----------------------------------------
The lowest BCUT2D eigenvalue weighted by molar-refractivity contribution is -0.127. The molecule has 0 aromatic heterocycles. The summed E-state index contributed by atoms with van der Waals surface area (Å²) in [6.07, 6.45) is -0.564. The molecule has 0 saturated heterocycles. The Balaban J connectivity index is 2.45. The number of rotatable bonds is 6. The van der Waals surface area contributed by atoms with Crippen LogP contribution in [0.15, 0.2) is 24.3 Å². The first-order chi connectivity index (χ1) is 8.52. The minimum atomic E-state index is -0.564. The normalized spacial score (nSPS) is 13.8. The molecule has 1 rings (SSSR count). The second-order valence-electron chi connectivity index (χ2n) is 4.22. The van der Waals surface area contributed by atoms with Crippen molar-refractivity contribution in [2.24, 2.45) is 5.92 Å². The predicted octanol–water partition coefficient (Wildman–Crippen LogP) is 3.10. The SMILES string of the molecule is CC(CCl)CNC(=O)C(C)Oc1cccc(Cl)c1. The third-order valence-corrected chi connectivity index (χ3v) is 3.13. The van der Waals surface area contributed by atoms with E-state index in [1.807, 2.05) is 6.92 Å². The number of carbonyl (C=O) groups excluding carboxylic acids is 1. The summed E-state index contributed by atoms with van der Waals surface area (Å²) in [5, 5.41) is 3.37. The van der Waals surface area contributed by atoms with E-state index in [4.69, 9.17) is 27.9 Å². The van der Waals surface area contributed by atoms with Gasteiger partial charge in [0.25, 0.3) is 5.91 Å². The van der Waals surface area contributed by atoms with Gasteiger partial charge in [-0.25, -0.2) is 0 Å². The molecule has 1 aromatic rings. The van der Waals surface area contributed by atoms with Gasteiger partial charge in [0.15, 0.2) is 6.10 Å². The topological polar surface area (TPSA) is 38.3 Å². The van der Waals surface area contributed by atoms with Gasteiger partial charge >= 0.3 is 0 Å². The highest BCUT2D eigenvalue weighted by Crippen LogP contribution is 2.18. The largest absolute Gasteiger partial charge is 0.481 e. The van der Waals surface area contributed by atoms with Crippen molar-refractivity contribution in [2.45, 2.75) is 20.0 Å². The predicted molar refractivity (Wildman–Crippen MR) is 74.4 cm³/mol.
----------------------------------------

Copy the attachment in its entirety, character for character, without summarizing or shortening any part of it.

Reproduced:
The lowest BCUT2D eigenvalue weighted by molar-refractivity contribution is -0.127. The molecule has 0 aromatic heterocycles. The summed E-state index contributed by atoms with van der Waals surface area (Å²) in [6.07, 6.45) is -0.564. The molecule has 0 saturated heterocycles. The Balaban J connectivity index is 2.45. The number of rotatable bonds is 6. The van der Waals surface area contributed by atoms with Crippen LogP contribution in [0.15, 0.2) is 24.3 Å². The first-order chi connectivity index (χ1) is 8.52. The minimum atomic E-state index is -0.564. The normalized spacial score (nSPS) is 13.8. The molecule has 1 rings (SSSR count). The second-order valence-electron chi connectivity index (χ2n) is 4.22. The van der Waals surface area contributed by atoms with Crippen molar-refractivity contribution in [2.24, 2.45) is 5.92 Å². The predicted octanol–water partition coefficient (Wildman–Crippen LogP) is 3.10. The SMILES string of the molecule is CC(CCl)CNC(=O)C(C)Oc1cccc(Cl)c1. The third-order valence-corrected chi connectivity index (χ3v) is 3.13. The van der Waals surface area contributed by atoms with E-state index in [1.807, 2.05) is 6.92 Å². The number of carbonyl (C=O) groups excluding carboxylic acids is 1. The summed E-state index contributed by atoms with van der Waals surface area (Å²) in [5, 5.41) is 3.37. The van der Waals surface area contributed by atoms with E-state index in [4.69, 9.17) is 27.9 Å². The van der Waals surface area contributed by atoms with Gasteiger partial charge in [0.25, 0.3) is 5.91 Å². The van der Waals surface area contributed by atoms with Gasteiger partial charge in [-0.25, -0.2) is 0 Å². The molecule has 1 aromatic rings. The van der Waals surface area contributed by atoms with Gasteiger partial charge in [0.15, 0.2) is 6.10 Å². The topological polar surface area (TPSA) is 38.3 Å². The van der Waals surface area contributed by atoms with Gasteiger partial charge >= 0.3 is 0 Å². The highest BCUT2D eigenvalue weighted by Crippen LogP contribution is 2.18. The largest absolute Gasteiger partial charge is 0.481 e. The van der Waals surface area contributed by atoms with Crippen molar-refractivity contribution in [2.45, 2.75) is 20.0 Å². The predicted molar refractivity (Wildman–Crippen MR) is 74.4 cm³/mol.